image of my ios desktop

iOS 10 – Apps I Use

It has been a while since I last did one of these posts. Skipped right over iOS 9. Here are some apps I use. It looks like I use fewer apps than I did in the old days.

Fantastical – $5
Dark Sky – $4
Reeder – $5
PrayNow – $9
YouVersion (now called Bible)
and
Flickr

are all still in heavy rotation.

I’ve switched from Instapaper to Pocket for saving pages to read. They both sell ads based on what you save, but Pocket at least offers a paid tier. I’m not sure if paying keeps them from selling ads, but Instapaper doesn’t offer that option.

Some apps I may have neglected to mention before:

Overcast – a free app about which I have previously written: Importing Arbitrary Audio Into Overcast.app. It is an excellent app if you want to listen to things a little quicker than they were recorded.

Hoopla – a free app that my local library uses to offer ebooks, audiobooks, and videos. I only really use it for audiobooks. I can tell they are actively developing this app because sometimes it gets better and sometimes it gets worse. We are currently in a trough of user experience where the audio will stop playing arbitrarily and sometimes come back, but sometimes I have to push play myself, or even restart the app before I can get it to play. That I am still using it despite all this shows how valuable the content is. One day I might get an audible account, but until then these free audiobooks keep me calm while I’m driving.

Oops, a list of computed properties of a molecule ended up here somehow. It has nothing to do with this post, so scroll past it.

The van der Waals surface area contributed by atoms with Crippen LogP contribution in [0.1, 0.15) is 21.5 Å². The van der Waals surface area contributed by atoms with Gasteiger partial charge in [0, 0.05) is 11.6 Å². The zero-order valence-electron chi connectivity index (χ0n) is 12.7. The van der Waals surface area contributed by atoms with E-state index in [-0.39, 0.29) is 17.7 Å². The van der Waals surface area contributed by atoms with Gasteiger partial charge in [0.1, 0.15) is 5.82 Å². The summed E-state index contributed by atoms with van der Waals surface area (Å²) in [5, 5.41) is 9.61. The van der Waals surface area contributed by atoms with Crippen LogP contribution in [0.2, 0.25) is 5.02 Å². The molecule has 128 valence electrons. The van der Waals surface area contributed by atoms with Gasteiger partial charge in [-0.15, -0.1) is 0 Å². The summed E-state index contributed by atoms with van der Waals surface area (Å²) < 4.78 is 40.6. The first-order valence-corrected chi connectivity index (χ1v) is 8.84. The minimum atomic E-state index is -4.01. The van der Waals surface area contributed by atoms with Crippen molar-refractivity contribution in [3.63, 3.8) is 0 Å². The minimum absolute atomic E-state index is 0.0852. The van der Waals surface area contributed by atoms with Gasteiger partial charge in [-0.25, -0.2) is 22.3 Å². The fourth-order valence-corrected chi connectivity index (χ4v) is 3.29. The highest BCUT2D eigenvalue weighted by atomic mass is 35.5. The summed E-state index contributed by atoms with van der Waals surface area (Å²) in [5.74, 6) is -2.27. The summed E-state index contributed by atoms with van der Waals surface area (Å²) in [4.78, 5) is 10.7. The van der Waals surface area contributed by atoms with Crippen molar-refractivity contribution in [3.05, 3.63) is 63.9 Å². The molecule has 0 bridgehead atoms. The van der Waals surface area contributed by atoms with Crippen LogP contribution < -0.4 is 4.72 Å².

Strava – a free run/bike/swim tracker. They have a premium tier for $60/year which might be worth it if I get an Apple Watch, or become more serious about biking. For now the free service does everything I want. They really want you to share your information publicly, but you can keep it private if you dig around in the preferences.

Instant Heart Rate – this app uses your camera to measure your heart rate. I’m not certain how accurate it is, but when I’m able to feel my pulse, it seems to match up with the graph they display, so I’m guessing at least the higher pulse rates are accurate. Irritatingly, it occasionally asks you to upgrade which I have thought about doing, but they don’t say if upgrading will remove the ads. I’ve tried a few other apps that seem to have a better user interface, but they all have much more invasive ads. One of the reasons I’d like to get an Apple Watch with its built in heart rate monitor is to be done with this app once and for all.

There are a few other apps that I use from time to time, but nothing that I use very often.

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